by Charles Wenger

People tend to compare playing chess with playing a musical instrument. In fact, it is a reasonable collation, but when it comes to blindfold chess, you will fail to find a musical equivalent. While, you are unable to play music without an instrument, playing chess without a board is feasible.

Francois Philidor realized this and gained popularity by winning blindfold chess matches. Later, British and French newspaper reports gave authentic, yet biased accounts of his achievements, giving a cold shoulder to the fact, that much earlier Arabian, Persian, Greek, Italian, and Spanish players had equaled his performances about ten centuries ago.

These commemorations are made in History of Chess book by H.J.R. Murray. According to the author, the historical recounts are neither certain nor reliable; however, there are a good number of references that in the 10th century Arabians used actual blindfolds, allowing the player to touch the pieces in front of him. In 14th century the practice of blindfold chess was widespread in the Arabic world.

As-Safadi remembered having seen Ala’addin, who was blind, play chess with the nobility in Egypt and “beat them utterly” (Murray, page 204). Ala’addin was said to be a soldier, which suggests that he was not born blind but may have lost his sight in battle. He may have been a good player before that, and one wonders whether he was allowed to touch the pieces, as other truly blind players of many eras, including today, have been permitted to do.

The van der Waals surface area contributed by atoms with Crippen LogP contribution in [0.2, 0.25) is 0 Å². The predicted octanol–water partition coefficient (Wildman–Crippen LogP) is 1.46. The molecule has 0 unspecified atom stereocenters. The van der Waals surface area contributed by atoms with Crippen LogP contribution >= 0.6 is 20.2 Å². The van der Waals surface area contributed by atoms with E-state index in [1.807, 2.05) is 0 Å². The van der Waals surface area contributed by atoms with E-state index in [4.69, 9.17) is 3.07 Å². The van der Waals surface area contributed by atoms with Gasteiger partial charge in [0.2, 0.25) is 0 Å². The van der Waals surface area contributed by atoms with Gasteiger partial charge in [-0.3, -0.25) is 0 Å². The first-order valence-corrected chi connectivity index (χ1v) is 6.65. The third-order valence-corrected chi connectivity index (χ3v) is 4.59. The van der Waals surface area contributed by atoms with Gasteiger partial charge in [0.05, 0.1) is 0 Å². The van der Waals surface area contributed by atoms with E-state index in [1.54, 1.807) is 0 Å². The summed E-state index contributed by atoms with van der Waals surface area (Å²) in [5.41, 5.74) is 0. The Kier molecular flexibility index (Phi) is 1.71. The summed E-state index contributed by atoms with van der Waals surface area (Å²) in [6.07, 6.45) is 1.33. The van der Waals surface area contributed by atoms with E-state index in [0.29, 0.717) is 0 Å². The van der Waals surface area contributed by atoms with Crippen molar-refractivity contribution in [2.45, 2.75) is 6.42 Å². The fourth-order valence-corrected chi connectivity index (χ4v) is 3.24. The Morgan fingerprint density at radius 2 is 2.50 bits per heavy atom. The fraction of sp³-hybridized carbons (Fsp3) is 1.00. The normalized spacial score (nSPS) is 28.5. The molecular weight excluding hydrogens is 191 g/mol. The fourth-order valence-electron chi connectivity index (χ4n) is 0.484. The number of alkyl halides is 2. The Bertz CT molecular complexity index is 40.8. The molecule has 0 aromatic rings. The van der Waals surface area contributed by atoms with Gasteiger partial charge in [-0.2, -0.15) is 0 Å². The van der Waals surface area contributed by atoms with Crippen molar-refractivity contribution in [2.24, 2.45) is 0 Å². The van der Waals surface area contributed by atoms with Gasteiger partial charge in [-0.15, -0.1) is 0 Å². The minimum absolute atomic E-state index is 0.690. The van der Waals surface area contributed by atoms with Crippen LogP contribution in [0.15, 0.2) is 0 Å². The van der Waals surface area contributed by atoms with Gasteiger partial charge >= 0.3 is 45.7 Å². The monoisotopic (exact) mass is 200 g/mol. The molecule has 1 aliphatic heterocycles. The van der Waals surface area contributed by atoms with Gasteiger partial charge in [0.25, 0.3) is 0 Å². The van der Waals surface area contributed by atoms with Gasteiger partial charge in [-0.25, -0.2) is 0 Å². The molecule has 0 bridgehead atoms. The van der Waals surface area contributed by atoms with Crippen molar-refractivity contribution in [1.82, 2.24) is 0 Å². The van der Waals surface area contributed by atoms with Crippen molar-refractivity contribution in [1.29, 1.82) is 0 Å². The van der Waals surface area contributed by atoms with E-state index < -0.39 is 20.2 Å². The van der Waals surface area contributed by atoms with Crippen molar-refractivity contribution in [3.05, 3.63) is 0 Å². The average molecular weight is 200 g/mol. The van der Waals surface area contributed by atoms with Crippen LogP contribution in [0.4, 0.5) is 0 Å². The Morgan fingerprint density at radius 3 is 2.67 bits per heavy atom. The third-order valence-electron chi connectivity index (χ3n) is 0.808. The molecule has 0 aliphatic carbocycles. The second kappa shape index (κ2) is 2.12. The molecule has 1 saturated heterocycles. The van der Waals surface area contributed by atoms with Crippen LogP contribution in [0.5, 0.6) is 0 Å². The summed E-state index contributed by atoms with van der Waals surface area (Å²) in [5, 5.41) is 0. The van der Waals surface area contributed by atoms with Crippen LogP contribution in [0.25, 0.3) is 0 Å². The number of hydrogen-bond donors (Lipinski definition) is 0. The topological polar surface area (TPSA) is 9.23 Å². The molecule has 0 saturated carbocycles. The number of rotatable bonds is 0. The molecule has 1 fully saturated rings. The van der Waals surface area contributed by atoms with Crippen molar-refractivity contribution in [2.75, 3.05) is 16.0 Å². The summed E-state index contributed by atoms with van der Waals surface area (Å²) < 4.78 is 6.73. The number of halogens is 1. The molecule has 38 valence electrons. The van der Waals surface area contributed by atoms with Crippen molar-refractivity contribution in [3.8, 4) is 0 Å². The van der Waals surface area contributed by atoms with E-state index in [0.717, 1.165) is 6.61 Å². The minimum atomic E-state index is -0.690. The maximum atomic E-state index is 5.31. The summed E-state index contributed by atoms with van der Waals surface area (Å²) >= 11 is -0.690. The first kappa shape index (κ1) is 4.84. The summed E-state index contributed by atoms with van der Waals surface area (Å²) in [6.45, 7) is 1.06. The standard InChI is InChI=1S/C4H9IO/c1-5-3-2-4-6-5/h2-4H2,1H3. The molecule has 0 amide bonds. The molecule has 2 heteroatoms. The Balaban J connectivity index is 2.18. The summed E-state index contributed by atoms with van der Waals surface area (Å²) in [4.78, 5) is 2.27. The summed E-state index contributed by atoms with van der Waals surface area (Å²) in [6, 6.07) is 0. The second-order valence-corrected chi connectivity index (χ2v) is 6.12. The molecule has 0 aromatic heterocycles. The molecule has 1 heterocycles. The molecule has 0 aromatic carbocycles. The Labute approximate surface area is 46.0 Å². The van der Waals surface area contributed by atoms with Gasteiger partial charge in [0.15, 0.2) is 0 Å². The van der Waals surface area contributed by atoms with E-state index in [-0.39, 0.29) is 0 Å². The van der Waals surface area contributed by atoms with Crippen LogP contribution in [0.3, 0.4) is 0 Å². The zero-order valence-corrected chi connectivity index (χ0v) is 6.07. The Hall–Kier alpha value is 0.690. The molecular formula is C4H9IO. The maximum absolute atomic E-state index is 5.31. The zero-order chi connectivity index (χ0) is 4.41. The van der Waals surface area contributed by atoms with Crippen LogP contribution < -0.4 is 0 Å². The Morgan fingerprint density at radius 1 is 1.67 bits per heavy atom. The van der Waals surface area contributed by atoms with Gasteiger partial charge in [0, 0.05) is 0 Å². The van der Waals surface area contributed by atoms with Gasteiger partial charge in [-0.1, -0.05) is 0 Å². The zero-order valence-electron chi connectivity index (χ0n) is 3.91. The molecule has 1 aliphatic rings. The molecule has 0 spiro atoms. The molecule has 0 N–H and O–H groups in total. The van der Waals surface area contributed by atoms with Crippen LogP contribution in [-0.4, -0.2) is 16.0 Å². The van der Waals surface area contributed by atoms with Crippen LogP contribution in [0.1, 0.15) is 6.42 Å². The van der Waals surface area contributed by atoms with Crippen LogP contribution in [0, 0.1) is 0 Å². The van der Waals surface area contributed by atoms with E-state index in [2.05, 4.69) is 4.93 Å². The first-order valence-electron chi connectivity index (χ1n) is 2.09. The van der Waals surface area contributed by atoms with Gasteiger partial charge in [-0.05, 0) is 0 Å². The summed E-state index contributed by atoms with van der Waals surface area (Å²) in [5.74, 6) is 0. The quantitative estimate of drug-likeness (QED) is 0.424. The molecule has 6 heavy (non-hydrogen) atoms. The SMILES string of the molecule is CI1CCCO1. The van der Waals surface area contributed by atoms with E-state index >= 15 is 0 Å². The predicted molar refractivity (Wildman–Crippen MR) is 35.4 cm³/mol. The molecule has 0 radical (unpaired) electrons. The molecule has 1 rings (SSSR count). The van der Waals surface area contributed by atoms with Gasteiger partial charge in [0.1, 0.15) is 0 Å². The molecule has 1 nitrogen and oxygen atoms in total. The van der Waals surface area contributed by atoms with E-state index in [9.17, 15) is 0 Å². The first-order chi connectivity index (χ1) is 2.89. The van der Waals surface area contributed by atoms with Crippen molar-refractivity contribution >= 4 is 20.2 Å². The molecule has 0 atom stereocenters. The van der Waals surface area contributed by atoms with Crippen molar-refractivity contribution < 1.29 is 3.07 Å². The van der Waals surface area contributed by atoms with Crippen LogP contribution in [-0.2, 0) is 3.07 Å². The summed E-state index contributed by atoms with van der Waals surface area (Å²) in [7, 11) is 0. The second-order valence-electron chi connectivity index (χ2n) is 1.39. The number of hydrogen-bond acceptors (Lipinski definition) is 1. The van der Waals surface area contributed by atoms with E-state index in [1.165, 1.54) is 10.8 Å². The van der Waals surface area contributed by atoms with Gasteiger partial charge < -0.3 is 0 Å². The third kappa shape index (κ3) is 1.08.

As-Safadi also recalled seeing a blindfold player called an-Nizam al-‘Ajami in Damascus in 1331. He said, according to Murray:

The first time that I saw him playing chess, he was playing with the Shaikh Aminaddin Sulaiman, chief of the physicians, and he defeated him blindfold. We indeed knew nothing until he gave him checkmate with a Fil [an elephant, whose modern counterpart is the bishop], and we did not see that it was mate until he turned to us and said, “It is checkmate.” I have also been told that he sometimes played two games at once blindfold. The sahib al-Maula Badraddin Hasan bin’Ali al-Ghazzi told me that he had seen him play two games blindfold and one over the board at the same time, winning all three. He also vouches for this: Shamsaddin once called to him in the middle of a game, “Enumerate all your pieces and your opponent’s”; and he rehearsed them in order at once, just as if he saw them before him [page 204].

The evolution of blindfold chess eliminated the opportunity to touch the pieces. It was necessary to devise a method by which the two players communicate their moves to each other, or have a referee transmit them.

In most medieval works a fixed system of notation was not used, and moves were indicated by reference to the position of the pieces on the board. Typically, moves were described in sentences: for example, a piece was said to have moved “next to” another piece.

The modern move description of White’s move Nf3 (or Ng1–f3) would at one time have been recorded as:

 The white King commands his owne knight into the third house before His owne Bishop.

That would hardly be a suitable notation system in today’s computer society, and it would certainly make blindfold chess a slow and cumbersome process.

It was not until the eighteenth century, starting with the 1737 publication of a book of problems by the Syrian-born Philip Stamma, that the basis of the modern algebraic system of notation was introduced. Therefore, it is worthy to note that thanks to the practice of blindfold chess we have a flexible way to describe chess moves.